Mullah Mustafa Barzani’s name is associated with the Kurds. He came to the fore in the name of the Kurds and called himself “defender of their rights.” Was this claim true in practice? What did his children do after him? Where are they today? And many other questions arise about the Barzani family.
According to some historical sources, in 1492, with the massacre of Jews in Spain, known as the “Inquisition” period, the Jews sought the help of the Ottoman Turks, and the Ottoman Bayazid II did not reject them and the fugitive Jews were accommodated in the Barzan region in northern Iraq. Nathaniel Barzani, Samuel Barzani and Asnat Barzani are among the influential rabbis of this century and the 16th century who founded the Jewish stronghold in the region by founding the Yeshiva School. In the seventeenth century, Subtay issued a fatwa on the hiding of Jews (crypto) among the Kurds by learning the principles of Islam and the Kurdish language.
Establishment of Iraq and the rise of the Barzani family
After the establishment of Iraq under British rule in 1920, parts of the Kurds of the defeated Ottoman Empire were inserted in the newly established country. From the very beginning, tensions and conflicts began between the Kurds under the leadership of Sheikh Mahmoud Barzanji and the British until the defeat of Sheikh Mahmoud, the Barzani family entered the field. Following the Barzani conflict with Britain, Mullah Mustafa Barzani was defeated and entered Sheno city in 1946 and during the establishment of the Republic of Mahabad by Qazi Mohammad. Qazi Mohammed, who came to power with Soviet support, gave Mullah Mustafa the rank of general, and his forces served as the 11-month republic’s armed forces. Mullah Mustafa and Qazi had serious disagreements, and this is also discussed in Mullah Mustafa’s meeting with Ihsan Nuri Pasha, the leader of the Ararat uprising, in Tehran. Rahim Mahmudzadeh Oshnavi writes in his book “General Ihsan Nuri Pasha” quoting Ihsan Nuri Pasha in his house, “Qazi Mohammad is a very weak person and is not able to manage affairs. Several times I decided to stage a coup and seize power myself, but I could not do anything for fear of a Russian reaction.” It was during Mulla Mustafa’s presence in Mahabad that Massoud Barzani was born. With the strengthening of the central government and the restoration of sovereignty in various regions and the withdrawal of Soviet forces, the Republic of Mahabad also fell, and Mullah Mustafa Barzani had no place to stay in Iraq, Turkey or Iran. During the harsh winter of that time, crossing the Iraq-Iran-Turkey border mountains, he finally managed to reach the Maku region in northwestern Iran and headed for the Soviet Union via the Aras River. Mulla Mustafa and a number of his men remained in the Soviet Union for thirteen years. He was educated according to communist principles but never became a communist.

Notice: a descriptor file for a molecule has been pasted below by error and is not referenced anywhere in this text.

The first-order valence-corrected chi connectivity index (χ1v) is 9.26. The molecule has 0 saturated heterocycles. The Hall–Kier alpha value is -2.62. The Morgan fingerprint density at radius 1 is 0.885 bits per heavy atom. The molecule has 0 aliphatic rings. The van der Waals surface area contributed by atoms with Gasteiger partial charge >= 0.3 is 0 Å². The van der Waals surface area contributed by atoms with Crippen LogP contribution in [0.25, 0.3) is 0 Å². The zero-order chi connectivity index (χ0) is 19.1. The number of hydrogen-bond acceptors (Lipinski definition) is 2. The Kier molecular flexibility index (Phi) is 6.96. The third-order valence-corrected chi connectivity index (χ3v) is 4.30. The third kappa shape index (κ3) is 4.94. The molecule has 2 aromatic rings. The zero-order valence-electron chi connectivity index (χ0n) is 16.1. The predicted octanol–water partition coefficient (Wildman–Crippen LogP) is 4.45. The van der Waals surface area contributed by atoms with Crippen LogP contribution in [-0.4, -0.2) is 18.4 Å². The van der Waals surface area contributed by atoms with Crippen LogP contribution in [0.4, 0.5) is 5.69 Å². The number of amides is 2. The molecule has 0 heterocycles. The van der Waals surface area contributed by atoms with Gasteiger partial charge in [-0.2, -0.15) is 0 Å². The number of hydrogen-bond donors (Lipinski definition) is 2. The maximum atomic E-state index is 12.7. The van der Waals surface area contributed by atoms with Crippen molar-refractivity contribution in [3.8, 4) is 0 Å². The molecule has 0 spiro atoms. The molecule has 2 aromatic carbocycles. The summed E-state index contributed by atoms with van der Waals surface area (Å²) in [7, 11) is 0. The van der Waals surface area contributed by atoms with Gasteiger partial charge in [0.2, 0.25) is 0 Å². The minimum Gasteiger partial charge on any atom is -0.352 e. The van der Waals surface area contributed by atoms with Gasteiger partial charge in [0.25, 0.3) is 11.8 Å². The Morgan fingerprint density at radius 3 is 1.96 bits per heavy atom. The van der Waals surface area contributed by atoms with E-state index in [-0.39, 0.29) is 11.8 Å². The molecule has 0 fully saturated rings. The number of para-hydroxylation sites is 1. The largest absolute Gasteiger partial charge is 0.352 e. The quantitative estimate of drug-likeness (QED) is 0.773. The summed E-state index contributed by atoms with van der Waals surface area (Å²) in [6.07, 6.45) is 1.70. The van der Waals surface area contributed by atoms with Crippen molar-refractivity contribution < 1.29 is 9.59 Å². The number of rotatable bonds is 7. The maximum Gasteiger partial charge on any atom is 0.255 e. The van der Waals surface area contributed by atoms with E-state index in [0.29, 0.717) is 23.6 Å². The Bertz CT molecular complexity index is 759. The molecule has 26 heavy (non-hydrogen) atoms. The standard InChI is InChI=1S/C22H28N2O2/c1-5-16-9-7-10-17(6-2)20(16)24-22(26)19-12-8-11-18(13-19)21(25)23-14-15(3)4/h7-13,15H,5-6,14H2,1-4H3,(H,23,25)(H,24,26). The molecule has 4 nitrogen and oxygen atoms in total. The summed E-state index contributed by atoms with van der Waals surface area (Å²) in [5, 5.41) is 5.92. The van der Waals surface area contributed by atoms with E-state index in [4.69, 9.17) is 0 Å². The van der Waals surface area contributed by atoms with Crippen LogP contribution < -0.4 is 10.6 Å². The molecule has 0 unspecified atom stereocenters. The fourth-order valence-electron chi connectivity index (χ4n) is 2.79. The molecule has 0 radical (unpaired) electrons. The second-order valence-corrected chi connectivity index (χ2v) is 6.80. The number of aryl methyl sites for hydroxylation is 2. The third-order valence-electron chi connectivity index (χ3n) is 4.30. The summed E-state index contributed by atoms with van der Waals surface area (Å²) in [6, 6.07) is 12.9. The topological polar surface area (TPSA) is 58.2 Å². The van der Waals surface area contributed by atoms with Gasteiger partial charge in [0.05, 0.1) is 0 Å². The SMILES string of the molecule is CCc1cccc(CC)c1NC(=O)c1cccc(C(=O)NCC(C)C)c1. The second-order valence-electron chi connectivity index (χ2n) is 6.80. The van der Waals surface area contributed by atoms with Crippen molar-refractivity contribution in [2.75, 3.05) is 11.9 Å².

Return to Iraq